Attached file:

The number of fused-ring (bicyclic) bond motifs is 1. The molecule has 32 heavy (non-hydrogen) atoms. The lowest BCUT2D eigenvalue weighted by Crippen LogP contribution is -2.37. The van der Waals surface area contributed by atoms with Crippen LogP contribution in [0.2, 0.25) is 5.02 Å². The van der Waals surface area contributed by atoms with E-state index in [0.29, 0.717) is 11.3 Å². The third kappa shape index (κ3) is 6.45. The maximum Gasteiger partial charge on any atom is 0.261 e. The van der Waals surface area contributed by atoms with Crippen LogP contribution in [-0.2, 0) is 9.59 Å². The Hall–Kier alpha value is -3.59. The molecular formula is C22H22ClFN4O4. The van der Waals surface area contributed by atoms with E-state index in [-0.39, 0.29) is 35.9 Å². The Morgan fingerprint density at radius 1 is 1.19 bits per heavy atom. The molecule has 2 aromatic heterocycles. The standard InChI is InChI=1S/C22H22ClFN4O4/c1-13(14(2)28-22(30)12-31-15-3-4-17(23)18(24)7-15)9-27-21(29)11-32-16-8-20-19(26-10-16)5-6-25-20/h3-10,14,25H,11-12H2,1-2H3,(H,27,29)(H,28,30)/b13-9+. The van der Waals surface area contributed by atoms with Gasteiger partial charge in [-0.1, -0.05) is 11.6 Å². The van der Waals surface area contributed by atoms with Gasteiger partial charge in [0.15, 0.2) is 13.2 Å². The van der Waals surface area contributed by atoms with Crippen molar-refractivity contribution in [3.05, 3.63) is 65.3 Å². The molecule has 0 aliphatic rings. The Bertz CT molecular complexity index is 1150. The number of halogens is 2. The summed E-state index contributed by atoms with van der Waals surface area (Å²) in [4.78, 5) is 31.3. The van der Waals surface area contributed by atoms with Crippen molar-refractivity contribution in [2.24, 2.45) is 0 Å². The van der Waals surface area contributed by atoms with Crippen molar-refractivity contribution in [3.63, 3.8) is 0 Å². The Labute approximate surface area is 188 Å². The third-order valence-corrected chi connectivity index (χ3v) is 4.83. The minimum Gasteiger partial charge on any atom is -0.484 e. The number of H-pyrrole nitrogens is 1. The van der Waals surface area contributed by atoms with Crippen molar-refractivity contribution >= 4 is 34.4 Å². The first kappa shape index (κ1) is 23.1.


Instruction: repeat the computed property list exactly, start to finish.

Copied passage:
The number of fused-ring (bicyclic) bond motifs is 1. The molecule has 32 heavy (non-hydrogen) atoms. The lowest BCUT2D eigenvalue weighted by Crippen LogP contribution is -2.37. The van der Waals surface area contributed by atoms with Crippen LogP contribution in [0.2, 0.25) is 5.02 Å². The van der Waals surface area contributed by atoms with E-state index in [0.29, 0.717) is 11.3 Å². The third kappa shape index (κ3) is 6.45. The maximum Gasteiger partial charge on any atom is 0.261 e. The van der Waals surface area contributed by atoms with Crippen LogP contribution in [-0.2, 0) is 9.59 Å². The Hall–Kier alpha value is -3.59. The molecular formula is C22H22ClFN4O4. The van der Waals surface area contributed by atoms with E-state index in [-0.39, 0.29) is 35.9 Å². The Morgan fingerprint density at radius 1 is 1.19 bits per heavy atom. The molecule has 2 aromatic heterocycles. The standard InChI is InChI=1S/C22H22ClFN4O4/c1-13(14(2)28-22(30)12-31-15-3-4-17(23)18(24)7-15)9-27-21(29)11-32-16-8-20-19(26-10-16)5-6-25-20/h3-10,14,25H,11-12H2,1-2H3,(H,27,29)(H,28,30)/b13-9+. The van der Waals surface area contributed by atoms with Gasteiger partial charge in [-0.1, -0.05) is 11.6 Å². The van der Waals surface area contributed by atoms with Gasteiger partial charge in [0.15, 0.2) is 13.2 Å². The van der Waals surface area contributed by atoms with Crippen molar-refractivity contribution in [3.05, 3.63) is 65.3 Å². The molecule has 0 aliphatic rings. The Bertz CT molecular complexity index is 1150. The number of halogens is 2. The summed E-state index contributed by atoms with van der Waals surface area (Å²) in [4.78, 5) is 31.3. The van der Waals surface area contributed by atoms with Crippen molar-refractivity contribution in [2.24, 2.45) is 0 Å². The van der Waals surface area contributed by atoms with Crippen molar-refractivity contribution in [3.63, 3.8) is 0 Å². The Labute approximate surface area is 188 Å². The third-order valence-corrected chi connectivity index (χ3v) is 4.83. The minimum Gasteiger partial charge on any atom is -0.484 e. The number of H-pyrrole nitrogens is 1. The van der Waals surface area contributed by atoms with Crippen molar-refractivity contribution >= 4 is 34.4 Å². The first kappa shape index (κ1) is 23.1.